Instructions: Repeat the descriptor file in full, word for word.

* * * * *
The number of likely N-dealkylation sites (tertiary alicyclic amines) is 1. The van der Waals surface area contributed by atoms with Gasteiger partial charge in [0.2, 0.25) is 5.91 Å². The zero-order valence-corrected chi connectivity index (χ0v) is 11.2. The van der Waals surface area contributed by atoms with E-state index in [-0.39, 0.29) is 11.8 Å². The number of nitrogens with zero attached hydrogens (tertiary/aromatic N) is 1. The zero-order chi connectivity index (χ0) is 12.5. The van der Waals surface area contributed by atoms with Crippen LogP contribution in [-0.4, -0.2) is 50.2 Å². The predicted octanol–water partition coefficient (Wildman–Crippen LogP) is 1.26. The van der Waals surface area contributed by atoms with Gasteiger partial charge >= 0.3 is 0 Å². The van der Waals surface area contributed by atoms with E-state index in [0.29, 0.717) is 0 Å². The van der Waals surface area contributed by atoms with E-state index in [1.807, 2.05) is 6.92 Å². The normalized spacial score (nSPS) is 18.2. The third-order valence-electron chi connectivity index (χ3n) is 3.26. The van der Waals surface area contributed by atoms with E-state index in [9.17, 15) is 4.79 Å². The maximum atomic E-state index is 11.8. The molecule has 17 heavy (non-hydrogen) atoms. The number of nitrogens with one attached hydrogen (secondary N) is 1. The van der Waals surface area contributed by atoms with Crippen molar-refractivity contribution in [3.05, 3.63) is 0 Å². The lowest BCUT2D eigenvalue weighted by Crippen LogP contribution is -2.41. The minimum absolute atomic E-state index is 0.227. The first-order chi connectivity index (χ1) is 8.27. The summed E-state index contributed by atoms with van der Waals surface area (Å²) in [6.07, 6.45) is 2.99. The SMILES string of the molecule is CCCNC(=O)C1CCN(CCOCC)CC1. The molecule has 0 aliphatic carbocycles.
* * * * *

The number of likely N-dealkylation sites (tertiary alicyclic amines) is 1. The van der Waals surface area contributed by atoms with Gasteiger partial charge in [0.2, 0.25) is 5.91 Å². The zero-order valence-corrected chi connectivity index (χ0v) is 11.2. The van der Waals surface area contributed by atoms with E-state index in [-0.39, 0.29) is 11.8 Å². The number of nitrogens with zero attached hydrogens (tertiary/aromatic N) is 1. The zero-order chi connectivity index (χ0) is 12.5. The van der Waals surface area contributed by atoms with Crippen LogP contribution in [-0.4, -0.2) is 50.2 Å². The predicted octanol–water partition coefficient (Wildman–Crippen LogP) is 1.26. The van der Waals surface area contributed by atoms with Gasteiger partial charge >= 0.3 is 0 Å². The van der Waals surface area contributed by atoms with E-state index in [0.29, 0.717) is 0 Å². The van der Waals surface area contributed by atoms with E-state index in [1.807, 2.05) is 6.92 Å². The normalized spacial score (nSPS) is 18.2. The third-order valence-electron chi connectivity index (χ3n) is 3.26. The van der Waals surface area contributed by atoms with E-state index in [9.17, 15) is 4.79 Å². The maximum atomic E-state index is 11.8. The molecule has 17 heavy (non-hydrogen) atoms. The number of nitrogens with one attached hydrogen (secondary N) is 1. The van der Waals surface area contributed by atoms with Crippen molar-refractivity contribution in [3.05, 3.63) is 0 Å². The lowest BCUT2D eigenvalue weighted by Crippen LogP contribution is -2.41. The minimum absolute atomic E-state index is 0.227. The first-order chi connectivity index (χ1) is 8.27. The summed E-state index contributed by atoms with van der Waals surface area (Å²) in [6.07, 6.45) is 2.99. The SMILES string of the molecule is CCCNC(=O)C1CCN(CCOCC)CC1. The molecule has 0 aliphatic carbocycles.